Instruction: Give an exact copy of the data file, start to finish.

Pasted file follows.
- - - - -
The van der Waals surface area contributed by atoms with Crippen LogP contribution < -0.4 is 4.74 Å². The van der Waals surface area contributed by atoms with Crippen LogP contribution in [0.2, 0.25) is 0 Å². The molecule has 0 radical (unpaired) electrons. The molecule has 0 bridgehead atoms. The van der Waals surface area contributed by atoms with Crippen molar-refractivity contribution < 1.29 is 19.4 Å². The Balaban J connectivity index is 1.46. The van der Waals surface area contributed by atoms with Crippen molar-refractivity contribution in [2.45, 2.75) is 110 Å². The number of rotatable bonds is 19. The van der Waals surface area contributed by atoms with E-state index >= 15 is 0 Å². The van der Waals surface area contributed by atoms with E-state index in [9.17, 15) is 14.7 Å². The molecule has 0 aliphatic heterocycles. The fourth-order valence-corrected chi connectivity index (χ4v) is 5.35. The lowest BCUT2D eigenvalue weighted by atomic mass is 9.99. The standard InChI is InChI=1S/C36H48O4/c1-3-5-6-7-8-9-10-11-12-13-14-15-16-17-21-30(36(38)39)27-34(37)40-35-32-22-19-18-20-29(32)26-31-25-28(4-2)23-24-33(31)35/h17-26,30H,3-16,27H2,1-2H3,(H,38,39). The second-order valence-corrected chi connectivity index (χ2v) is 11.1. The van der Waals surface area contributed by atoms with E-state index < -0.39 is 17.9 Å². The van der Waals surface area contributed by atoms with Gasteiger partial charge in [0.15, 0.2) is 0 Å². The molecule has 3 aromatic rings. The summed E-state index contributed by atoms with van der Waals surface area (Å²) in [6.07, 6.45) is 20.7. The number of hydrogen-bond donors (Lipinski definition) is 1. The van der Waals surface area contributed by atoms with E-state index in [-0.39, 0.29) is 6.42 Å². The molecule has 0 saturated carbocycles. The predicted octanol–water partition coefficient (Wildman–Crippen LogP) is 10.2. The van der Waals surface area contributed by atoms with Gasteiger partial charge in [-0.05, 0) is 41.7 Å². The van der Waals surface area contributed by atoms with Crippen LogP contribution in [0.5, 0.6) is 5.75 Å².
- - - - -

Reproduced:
The van der Waals surface area contributed by atoms with Crippen LogP contribution < -0.4 is 4.74 Å². The van der Waals surface area contributed by atoms with Crippen LogP contribution in [0.2, 0.25) is 0 Å². The molecule has 0 radical (unpaired) electrons. The molecule has 0 bridgehead atoms. The van der Waals surface area contributed by atoms with Crippen molar-refractivity contribution < 1.29 is 19.4 Å². The Balaban J connectivity index is 1.46. The van der Waals surface area contributed by atoms with Crippen molar-refractivity contribution in [2.45, 2.75) is 110 Å². The number of rotatable bonds is 19. The van der Waals surface area contributed by atoms with E-state index >= 15 is 0 Å². The van der Waals surface area contributed by atoms with E-state index in [9.17, 15) is 14.7 Å². The molecule has 0 aliphatic heterocycles. The fourth-order valence-corrected chi connectivity index (χ4v) is 5.35. The lowest BCUT2D eigenvalue weighted by atomic mass is 9.99. The standard InChI is InChI=1S/C36H48O4/c1-3-5-6-7-8-9-10-11-12-13-14-15-16-17-21-30(36(38)39)27-34(37)40-35-32-22-19-18-20-29(32)26-31-25-28(4-2)23-24-33(31)35/h17-26,30H,3-16,27H2,1-2H3,(H,38,39). The second-order valence-corrected chi connectivity index (χ2v) is 11.1. The van der Waals surface area contributed by atoms with E-state index < -0.39 is 17.9 Å². The van der Waals surface area contributed by atoms with Gasteiger partial charge in [0.15, 0.2) is 0 Å². The molecule has 3 aromatic rings. The summed E-state index contributed by atoms with van der Waals surface area (Å²) in [6.07, 6.45) is 20.7. The number of hydrogen-bond donors (Lipinski definition) is 1. The van der Waals surface area contributed by atoms with E-state index in [-0.39, 0.29) is 6.42 Å². The molecule has 0 saturated carbocycles. The predicted octanol–water partition coefficient (Wildman–Crippen LogP) is 10.2. The van der Waals surface area contributed by atoms with Gasteiger partial charge in [-0.05, 0) is 41.7 Å². The van der Waals surface area contributed by atoms with Crippen LogP contribution in [0.5, 0.6) is 5.75 Å².